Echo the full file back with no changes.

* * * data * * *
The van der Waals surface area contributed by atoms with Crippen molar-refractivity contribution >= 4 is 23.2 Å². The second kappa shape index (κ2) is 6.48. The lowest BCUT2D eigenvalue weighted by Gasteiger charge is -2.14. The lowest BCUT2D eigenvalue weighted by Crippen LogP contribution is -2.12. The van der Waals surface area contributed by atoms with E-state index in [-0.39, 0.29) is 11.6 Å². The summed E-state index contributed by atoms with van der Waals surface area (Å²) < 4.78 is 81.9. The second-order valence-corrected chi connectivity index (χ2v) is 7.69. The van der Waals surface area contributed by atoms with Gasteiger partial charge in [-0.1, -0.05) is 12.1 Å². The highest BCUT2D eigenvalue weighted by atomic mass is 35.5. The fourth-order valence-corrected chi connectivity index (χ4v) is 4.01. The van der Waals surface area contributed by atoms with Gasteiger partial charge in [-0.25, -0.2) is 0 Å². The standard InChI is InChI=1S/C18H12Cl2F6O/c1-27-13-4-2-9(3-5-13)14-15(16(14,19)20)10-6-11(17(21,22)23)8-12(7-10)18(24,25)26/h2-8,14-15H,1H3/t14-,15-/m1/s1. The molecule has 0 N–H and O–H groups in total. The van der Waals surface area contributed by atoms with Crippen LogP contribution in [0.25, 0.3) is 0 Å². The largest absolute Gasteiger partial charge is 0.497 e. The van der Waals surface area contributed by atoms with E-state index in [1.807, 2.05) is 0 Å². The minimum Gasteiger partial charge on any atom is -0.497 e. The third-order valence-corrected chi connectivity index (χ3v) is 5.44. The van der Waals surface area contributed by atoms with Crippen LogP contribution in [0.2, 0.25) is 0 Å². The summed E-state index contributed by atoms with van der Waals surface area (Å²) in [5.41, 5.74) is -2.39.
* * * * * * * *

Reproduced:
The van der Waals surface area contributed by atoms with Crippen molar-refractivity contribution >= 4 is 23.2 Å². The second kappa shape index (κ2) is 6.48. The lowest BCUT2D eigenvalue weighted by Gasteiger charge is -2.14. The lowest BCUT2D eigenvalue weighted by Crippen LogP contribution is -2.12. The van der Waals surface area contributed by atoms with E-state index in [-0.39, 0.29) is 11.6 Å². The summed E-state index contributed by atoms with van der Waals surface area (Å²) < 4.78 is 81.9. The second-order valence-corrected chi connectivity index (χ2v) is 7.69. The van der Waals surface area contributed by atoms with Gasteiger partial charge in [-0.1, -0.05) is 12.1 Å². The highest BCUT2D eigenvalue weighted by atomic mass is 35.5. The fourth-order valence-corrected chi connectivity index (χ4v) is 4.01. The van der Waals surface area contributed by atoms with Gasteiger partial charge in [-0.25, -0.2) is 0 Å². The standard InChI is InChI=1S/C18H12Cl2F6O/c1-27-13-4-2-9(3-5-13)14-15(16(14,19)20)10-6-11(17(21,22)23)8-12(7-10)18(24,25)26/h2-8,14-15H,1H3/t14-,15-/m1/s1. The molecule has 0 N–H and O–H groups in total. The van der Waals surface area contributed by atoms with Crippen LogP contribution in [0.25, 0.3) is 0 Å². The largest absolute Gasteiger partial charge is 0.497 e. The van der Waals surface area contributed by atoms with E-state index in [1.807, 2.05) is 0 Å². The minimum Gasteiger partial charge on any atom is -0.497 e. The third-order valence-corrected chi connectivity index (χ3v) is 5.44. The van der Waals surface area contributed by atoms with Crippen LogP contribution in [0.2, 0.25) is 0 Å². The summed E-state index contributed by atoms with van der Waals surface area (Å²) in [5.41, 5.74) is -2.39.